Humans Of Courage – Mỹ Hà

“My husband told me that he would slit my throat if I dare take our children away.

When my second son turned 16 months, he beat me up severely. The night before that, I had to leave my two children with chickpox fussing around at home, to look for him in the middle of his night gambling. The next afternoon, he was furious and rushed out to punch, slap, and kick me. I was knocked out on the floor. Every time I tried to stand up, he kicked me and I fell over again. It was repeated until I finally crawled to the front yard, where our neighbours ran over to intervene as they heard the screaming, and eventually took me to the hospital.

Over the five years of our marriage, I tried to kill myself once when I was expecting with my daughter, and tried to flee home with her when I was four months pregnant with my son. Yet every single time families and relatives from both sides, my mom and my dad included, talked me into letting it go. They thought that such clashes were normal and expected to happen between any married couple and that I should not have made such a big deal out of it. Just one month before the beating, we had already submitted to the court our request for divorce but eventually, some commune officials came to “help reconcile” us. They told me to think of our children and of our family honour to put things aside and give my husband a chance. Also, I was told the court would usually grant each of the parents custody of one child, and I did not want to be separated from any of my children so I conceded.

I suffered multiple injuries from the beating and was bed-ridden for one week. My son was only 16 months at the time, and he did not witness his mother being hit, but for the whole week, he would not let his father touch him. He just sat next to me and refused to let anyone carry him out of my sight. My daughter was 4 years old then and until now she can still recall vividly how it happened.

That was the last time that I got beaten by my husband. I decided to plan an escape. To the Central Highland province of Dak Lak it would be. First, I sent all my identity documents by post to my friend’s, then I asked one of our neighbours – also a close friend of mine, to pretend to come visit me every day and helped me sneak out our clothes piece by piece. After that, all that was left was to wait. The time came when one day every one of my husband’s family headed out for a wedding, I knew it was my chance – my only chance – and if I did not take it, I would never be able to get out of that house ever. So, I pretended to take both of our children to the market for groceries.

My neighbour stuffed all of my belongings into a bag and brought it to a meeting place that we had picked before. In the bag were six pieces of clothes for three of us, and a family photo album of the time when we were still happy together because after all, I still wanted to keep to our hearts some good memories of us. The whole thing was literally a breakout. When my husband and his family learned about it, they flipped out, scouring every place possible to find us. I heard they even hired gangsters to track us down, and threatened to kill those who had helped us.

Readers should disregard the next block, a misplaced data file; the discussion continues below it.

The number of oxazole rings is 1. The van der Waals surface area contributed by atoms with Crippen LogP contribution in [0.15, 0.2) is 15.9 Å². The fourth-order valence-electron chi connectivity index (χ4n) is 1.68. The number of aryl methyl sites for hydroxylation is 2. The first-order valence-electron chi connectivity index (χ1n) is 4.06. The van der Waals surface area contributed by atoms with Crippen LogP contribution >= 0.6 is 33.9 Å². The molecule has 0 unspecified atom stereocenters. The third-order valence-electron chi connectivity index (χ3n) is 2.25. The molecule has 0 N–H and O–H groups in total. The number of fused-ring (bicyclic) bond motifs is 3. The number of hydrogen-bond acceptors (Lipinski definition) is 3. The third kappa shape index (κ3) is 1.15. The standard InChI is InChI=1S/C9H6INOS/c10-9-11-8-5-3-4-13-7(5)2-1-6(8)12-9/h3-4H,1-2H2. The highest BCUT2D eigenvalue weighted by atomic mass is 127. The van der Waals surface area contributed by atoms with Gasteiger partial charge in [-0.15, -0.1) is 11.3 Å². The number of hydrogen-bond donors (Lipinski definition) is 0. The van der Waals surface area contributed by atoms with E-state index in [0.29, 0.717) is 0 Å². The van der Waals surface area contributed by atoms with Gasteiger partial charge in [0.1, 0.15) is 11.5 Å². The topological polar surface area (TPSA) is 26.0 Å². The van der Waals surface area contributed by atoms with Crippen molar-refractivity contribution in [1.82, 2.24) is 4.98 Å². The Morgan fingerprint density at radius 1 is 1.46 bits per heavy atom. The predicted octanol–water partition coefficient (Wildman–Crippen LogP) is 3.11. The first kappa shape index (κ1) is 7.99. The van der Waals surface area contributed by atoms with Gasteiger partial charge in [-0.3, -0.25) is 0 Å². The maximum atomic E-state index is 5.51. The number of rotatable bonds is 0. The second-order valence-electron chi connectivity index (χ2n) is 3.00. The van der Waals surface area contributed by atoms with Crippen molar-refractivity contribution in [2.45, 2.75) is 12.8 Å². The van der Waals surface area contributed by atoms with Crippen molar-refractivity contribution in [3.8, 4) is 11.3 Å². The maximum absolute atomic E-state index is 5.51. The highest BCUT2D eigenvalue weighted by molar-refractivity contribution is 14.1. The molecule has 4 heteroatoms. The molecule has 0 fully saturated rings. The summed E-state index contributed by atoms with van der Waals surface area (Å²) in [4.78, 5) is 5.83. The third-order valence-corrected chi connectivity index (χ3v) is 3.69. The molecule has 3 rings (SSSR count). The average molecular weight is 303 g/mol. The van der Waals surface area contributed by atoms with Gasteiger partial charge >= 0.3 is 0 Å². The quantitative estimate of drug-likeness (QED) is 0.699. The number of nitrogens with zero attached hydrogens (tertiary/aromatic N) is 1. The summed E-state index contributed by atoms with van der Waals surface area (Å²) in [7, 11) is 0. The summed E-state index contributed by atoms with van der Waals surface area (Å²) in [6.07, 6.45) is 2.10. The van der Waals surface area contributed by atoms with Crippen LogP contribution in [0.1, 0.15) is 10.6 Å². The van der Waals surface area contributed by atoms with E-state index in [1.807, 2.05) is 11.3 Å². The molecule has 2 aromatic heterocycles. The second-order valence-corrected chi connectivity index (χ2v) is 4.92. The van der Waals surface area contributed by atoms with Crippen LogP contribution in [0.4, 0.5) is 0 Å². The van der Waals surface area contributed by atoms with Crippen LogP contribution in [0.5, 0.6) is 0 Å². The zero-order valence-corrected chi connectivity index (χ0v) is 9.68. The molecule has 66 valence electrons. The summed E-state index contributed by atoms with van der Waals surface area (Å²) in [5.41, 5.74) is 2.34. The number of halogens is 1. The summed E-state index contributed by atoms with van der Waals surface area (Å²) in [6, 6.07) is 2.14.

But we made it out to the Highlands. I still remember it was a sunny mid-day when we set foot at Buon Ma Thuot Airport. There were only a few hundred Dong’s left in my pocket – even the airfares were from bought on loan from a generous friend. But all I could feel was a relief off my chest, and the first thought running through my mind was that “I am alive; three of us can live now”.

I went out to look for job with my accounting degree, with the fresh bruise still on my nose. I spent the next three years in hiding, cutting all contacts with my family and relatives, and started everything from scratch. Now I can fairly say we are in a better place: I can support my kids on my own and have been able to have some savings for them. I still tell my children that their dad loves them a lot and always wants to visit them but because of our situation, mommy cannot let him come. I want them to know that they are loved, and I don’t want my kids to spare any hate on their dad or on anyone. My daughter witnessed everything, and now she has grown into a very strong and independent girl.

Unfortunately, the paperwork for our divorce has not been completed, and my husband recently still texts to threaten to find me. Even so, I want you to take a photo of me, showing my face as I tell my own story, because I want it to be known.

Joining a training on gender-based violence, I see that domestic violence does not only mean physical pains. I can now call all the threats that mentally tortured me by their name. Now when I meet other women who are still stuck in the same situation like I was, I know what I need to say to them, I know what kind of advice I can give them, and definitely the first thing would be that they should not suffer and hold on to it any longer.

I would tell them that they should look further ahead: they can work, have a career of their own, bring up their children by themselves and have a better life, they do not need to rely on their spouse for any of those things, especially when he is abusive. Thinking back to those days, I believe had I continued to put up with it for just a few more months, I might have been six feet under by now.


Sometimes people asked me if I was married. And as I told them I had been but we are no longer together, they would immediately say sorry. To which I always reply, “there is no need to feel sorry for me, you should be happy instead because I was lucky enough that I could get out of it.”


Green One UN House, 304 Kim Ma, Ba Dinh, Ha Noi, Viet Nam